For a number of years now, I have had a scheduled hour to adore the Real Presence of Jesus in the Exposed Blessed Sacrament. I have to say that this hour is a highlight of my week for a number of reasons.
First, it is an enforced hour of quiet prayer time. I have to be there. I am signed up for it and Exposition and Adoration of the Blessed Sacrament cannot happen without adorers committed for every hour, since the Exposed Blessed Sacrament cannot be left alone. I have the privilege of being a member of a parish that has Eucharistic Adoration 24 hours a day, seven days a week. That adds up to a lot of people scheduled. In order for Adoration to be so completely available to the parish, each of us must be there at our time.
I plan around my hour. Nothing gets scheduled then. It’s a wonderful time that I look forward to. If I just went when I could find the time, it wouldn’t happen often, because free time in a schedule gets filled in like a vacuum. But this hour, my Adoration hour, is reserved for Jesus.
It’s delightfully quiet in the Eucharistic Chapel. Wonderfully quiet. The silence alone is a precious gift, so seldom available these days. I can pray the Rosary, read my Magnificat, or just quietly talk to Jesus in the depth of my heart. Best of all, I can listen. I can just be there in His Presence, knowing that He knows me better (much better!) than I know myself. If I am in pain, as we all are sometimes, I don’t even have to say anything. I can gaze at Him and know that His very Presence is healing me.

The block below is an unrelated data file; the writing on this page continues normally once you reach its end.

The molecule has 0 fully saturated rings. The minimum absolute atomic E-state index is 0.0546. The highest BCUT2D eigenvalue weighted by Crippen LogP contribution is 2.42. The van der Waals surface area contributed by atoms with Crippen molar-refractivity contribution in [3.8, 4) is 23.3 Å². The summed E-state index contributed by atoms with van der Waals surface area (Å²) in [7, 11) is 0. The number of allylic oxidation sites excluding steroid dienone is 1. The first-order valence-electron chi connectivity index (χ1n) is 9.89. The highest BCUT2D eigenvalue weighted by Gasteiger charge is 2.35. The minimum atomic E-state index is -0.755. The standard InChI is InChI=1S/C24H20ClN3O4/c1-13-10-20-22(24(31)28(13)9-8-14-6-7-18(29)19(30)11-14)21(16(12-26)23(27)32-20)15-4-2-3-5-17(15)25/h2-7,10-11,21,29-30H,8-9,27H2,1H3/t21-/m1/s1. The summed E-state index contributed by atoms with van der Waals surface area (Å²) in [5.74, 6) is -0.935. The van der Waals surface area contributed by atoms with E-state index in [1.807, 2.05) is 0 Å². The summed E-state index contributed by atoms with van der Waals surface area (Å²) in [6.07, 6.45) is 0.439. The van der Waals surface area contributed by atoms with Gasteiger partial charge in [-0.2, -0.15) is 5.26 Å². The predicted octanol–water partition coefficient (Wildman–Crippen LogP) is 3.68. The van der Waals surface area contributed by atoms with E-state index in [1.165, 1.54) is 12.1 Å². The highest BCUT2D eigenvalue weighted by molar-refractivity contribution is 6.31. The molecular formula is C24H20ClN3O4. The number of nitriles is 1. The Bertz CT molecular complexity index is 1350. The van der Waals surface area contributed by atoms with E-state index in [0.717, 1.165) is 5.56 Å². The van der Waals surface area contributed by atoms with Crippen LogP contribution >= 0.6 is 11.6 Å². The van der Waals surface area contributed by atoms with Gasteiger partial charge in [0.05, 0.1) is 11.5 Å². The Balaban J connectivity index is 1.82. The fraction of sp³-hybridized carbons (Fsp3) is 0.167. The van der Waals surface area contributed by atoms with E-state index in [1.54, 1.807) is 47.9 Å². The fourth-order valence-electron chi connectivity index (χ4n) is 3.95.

He is right there, as the closest of friends. He knows my pain. He knows my joys. He knows my sorrows. He knows. And I can just gaze at Him and love Him. I can feel His life, His wisdom, His love for me … and His love for all mankind. The room is filled with His peace. And filled with His Presence.
The Catechism of the Catholic Church says of contemplation:
Contemplation is a gaze of faith, fixed on Jesus. “I look at him and he looks at me”: This is what a certain peasant of Ars in the time of his holy curé used to say while praying before the tabernacle. This focus on Jesus is a renunciation of self. His gaze purifies our heart; the light of the countenance of Jesus illumines the eyes of our heart and teaches us to see everything in the light of his truth and his compassion for all men. Contemplation also turns its gaze on the mysteries of the life of Christ. Thus it learns the “interior knowledge of our Lord,” the more to love him and follow him. (St. Ignatius of Loyola; CCC 2715)
This is what happens in Adoration. The heart is purified and enlightened. The soul is nourished, quieted, and better equipped for life’s challenges. It receives the love of God and then is better able to return it back to Him. If you’ve never had a scheduled Adoration hour, I encourage you to sign up for one.
It will change your life. It’s not possible to sit before the exposed Blessed Sacrament and not be affected. The healing grace of God Himself surrounds you. He is there before you, loving you, doing His work, making you into who He created you to be. As His life and grace permeates the room, you receive that peace that surpasses all understanding. And, as incredible as it seems, God Himself is delighting in your company.
Blessed be God in all creation. Blessed be God in the Real Presence of the Eucharist. He said that He would be with us always. And He is. If you need comfort, if you need peace, if you need help, just go to Him. He is waiting. Always.
Would you like to spend some time with the Body, Blood, Soul, and Divinity of our Lord Jesus? Go to Him.
Copyright 2020 Rosemary Bogdan